Rick: Taking into account both Bayern’s strike rate and Köln’s inability to find the back of the net (just three goals in their five matches since the start of the Rückrunde) one cannot see beyond a Pflichtsieg for the Bavarians. The real question is how many they will actually score.
While Köln have found it hard to puncture opposition defences, they themselves have only conceded two goals in those same five Rückrunde matches. Meanwhile, Bayern have thrashed the back of the Maschen eighteen times in their last five games. If Stöger’s men do a Shakhtar and maintain their discipline, it could be tight – with Bayern taking it by the single goal or perhaps matching their score earlier in the season. However if Die Roten score an early goal and take the bull (or rather the billy goat) by the horns early in the piece, we could see an opening of the floodgates.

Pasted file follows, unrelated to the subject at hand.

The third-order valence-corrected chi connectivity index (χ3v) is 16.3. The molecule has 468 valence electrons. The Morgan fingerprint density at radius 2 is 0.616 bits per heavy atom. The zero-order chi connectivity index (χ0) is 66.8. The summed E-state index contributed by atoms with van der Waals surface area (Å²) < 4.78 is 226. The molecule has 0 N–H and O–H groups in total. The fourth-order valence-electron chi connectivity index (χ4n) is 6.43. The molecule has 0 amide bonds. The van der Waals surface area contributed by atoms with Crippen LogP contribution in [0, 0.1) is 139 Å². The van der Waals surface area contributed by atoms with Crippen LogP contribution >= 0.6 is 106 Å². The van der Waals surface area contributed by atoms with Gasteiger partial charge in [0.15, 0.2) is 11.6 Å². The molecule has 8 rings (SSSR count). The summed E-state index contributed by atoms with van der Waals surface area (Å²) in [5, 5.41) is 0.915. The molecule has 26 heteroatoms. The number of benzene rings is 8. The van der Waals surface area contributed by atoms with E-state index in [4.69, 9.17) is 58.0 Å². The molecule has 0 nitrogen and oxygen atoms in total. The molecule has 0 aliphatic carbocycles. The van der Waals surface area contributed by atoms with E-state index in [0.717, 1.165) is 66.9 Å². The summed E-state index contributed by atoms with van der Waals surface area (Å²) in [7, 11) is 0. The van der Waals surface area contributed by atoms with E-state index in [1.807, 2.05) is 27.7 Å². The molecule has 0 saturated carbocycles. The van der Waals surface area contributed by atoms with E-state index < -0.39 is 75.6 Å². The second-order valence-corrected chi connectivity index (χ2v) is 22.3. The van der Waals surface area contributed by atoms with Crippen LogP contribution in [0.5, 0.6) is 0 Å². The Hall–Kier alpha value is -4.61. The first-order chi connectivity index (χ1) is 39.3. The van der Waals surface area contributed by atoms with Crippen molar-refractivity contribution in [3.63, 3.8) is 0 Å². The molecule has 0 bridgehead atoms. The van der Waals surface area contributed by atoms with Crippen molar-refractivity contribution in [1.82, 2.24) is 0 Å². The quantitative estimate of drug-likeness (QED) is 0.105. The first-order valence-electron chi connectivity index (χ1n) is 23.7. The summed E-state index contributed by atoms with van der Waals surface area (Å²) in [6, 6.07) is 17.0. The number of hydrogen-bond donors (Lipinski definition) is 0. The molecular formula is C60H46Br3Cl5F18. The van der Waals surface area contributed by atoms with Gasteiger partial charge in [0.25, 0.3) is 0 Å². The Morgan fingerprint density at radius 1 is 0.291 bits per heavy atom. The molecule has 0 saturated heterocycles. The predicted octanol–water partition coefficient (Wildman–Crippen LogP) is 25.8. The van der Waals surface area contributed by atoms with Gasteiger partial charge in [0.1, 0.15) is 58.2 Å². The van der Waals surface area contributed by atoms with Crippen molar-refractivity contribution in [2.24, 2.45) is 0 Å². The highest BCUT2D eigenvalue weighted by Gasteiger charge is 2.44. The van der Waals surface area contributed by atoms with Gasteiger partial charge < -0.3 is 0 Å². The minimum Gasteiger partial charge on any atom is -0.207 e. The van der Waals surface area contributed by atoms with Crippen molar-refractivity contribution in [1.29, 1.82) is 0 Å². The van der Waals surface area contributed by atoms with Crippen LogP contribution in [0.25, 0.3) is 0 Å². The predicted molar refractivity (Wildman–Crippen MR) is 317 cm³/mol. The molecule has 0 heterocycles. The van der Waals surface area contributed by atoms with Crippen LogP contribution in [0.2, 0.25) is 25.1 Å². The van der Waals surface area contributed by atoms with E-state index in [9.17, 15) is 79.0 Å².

I’m going for a comfortable 4-0 win; two goals in each half, with Robben netting at least once.
Randall: When I make my weekly predictions for an online Tippspiel with fellow fans, I almost always pick Köln to win 2:0. I always believe it’s a possible outcome, though I feel better about it sometimes than at others.
This is not, of course, a Tippspiel. Ostensibly, I’m meant to be delivering something that shows I have valid insight into how my club is playing.
So while I too will be awaiting the same “sensation” of which so many in red and white has spoken this week, my prediction will be grounded in a bit more pragmatism than that.
0:3 – Lumps taken, go home and get ready for the next round of the DFB Pokal.